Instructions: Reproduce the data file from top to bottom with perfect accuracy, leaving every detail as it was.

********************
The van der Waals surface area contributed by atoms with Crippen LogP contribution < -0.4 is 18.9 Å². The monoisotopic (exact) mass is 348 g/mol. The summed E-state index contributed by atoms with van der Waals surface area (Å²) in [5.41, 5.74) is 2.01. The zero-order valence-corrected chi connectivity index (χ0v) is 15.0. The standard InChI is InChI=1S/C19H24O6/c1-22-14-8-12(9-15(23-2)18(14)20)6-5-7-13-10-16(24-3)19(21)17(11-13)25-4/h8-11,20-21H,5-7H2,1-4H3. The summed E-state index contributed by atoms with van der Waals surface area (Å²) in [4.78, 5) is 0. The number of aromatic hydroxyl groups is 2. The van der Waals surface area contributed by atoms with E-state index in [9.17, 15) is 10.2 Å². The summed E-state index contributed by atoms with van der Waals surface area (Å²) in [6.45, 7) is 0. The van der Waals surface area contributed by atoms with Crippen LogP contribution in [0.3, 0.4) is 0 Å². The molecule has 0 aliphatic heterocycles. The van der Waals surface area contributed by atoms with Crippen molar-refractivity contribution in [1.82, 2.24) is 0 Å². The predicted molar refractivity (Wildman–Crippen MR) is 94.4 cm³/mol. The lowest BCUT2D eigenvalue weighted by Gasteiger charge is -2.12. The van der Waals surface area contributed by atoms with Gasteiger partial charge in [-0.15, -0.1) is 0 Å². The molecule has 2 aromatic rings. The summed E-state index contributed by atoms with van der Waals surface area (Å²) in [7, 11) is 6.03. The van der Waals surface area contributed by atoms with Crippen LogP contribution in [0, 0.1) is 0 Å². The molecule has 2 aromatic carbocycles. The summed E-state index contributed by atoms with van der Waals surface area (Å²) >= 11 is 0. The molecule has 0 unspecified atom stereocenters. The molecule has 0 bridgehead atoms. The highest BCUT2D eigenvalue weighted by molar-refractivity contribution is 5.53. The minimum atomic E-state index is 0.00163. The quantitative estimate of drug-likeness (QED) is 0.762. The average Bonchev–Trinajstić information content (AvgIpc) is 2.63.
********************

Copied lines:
The van der Waals surface area contributed by atoms with Crippen LogP contribution < -0.4 is 18.9 Å². The monoisotopic (exact) mass is 348 g/mol. The summed E-state index contributed by atoms with van der Waals surface area (Å²) in [5.41, 5.74) is 2.01. The zero-order valence-corrected chi connectivity index (χ0v) is 15.0. The standard InChI is InChI=1S/C19H24O6/c1-22-14-8-12(9-15(23-2)18(14)20)6-5-7-13-10-16(24-3)19(21)17(11-13)25-4/h8-11,20-21H,5-7H2,1-4H3. The summed E-state index contributed by atoms with van der Waals surface area (Å²) in [4.78, 5) is 0. The number of aromatic hydroxyl groups is 2. The van der Waals surface area contributed by atoms with E-state index in [9.17, 15) is 10.2 Å². The summed E-state index contributed by atoms with van der Waals surface area (Å²) in [6.45, 7) is 0. The van der Waals surface area contributed by atoms with Crippen LogP contribution in [0.3, 0.4) is 0 Å². The molecule has 0 aliphatic heterocycles. The van der Waals surface area contributed by atoms with Crippen molar-refractivity contribution in [1.82, 2.24) is 0 Å². The predicted molar refractivity (Wildman–Crippen MR) is 94.4 cm³/mol. The lowest BCUT2D eigenvalue weighted by Gasteiger charge is -2.12. The van der Waals surface area contributed by atoms with Gasteiger partial charge in [-0.15, -0.1) is 0 Å². The molecule has 2 aromatic rings. The summed E-state index contributed by atoms with van der Waals surface area (Å²) in [7, 11) is 6.03. The van der Waals surface area contributed by atoms with Crippen LogP contribution in [0, 0.1) is 0 Å². The molecule has 2 aromatic carbocycles. The summed E-state index contributed by atoms with van der Waals surface area (Å²) >= 11 is 0. The molecule has 0 unspecified atom stereocenters. The molecule has 0 bridgehead atoms. The highest BCUT2D eigenvalue weighted by molar-refractivity contribution is 5.53. The minimum atomic E-state index is 0.00163. The quantitative estimate of drug-likeness (QED) is 0.762. The average Bonchev–Trinajstić information content (AvgIpc) is 2.63.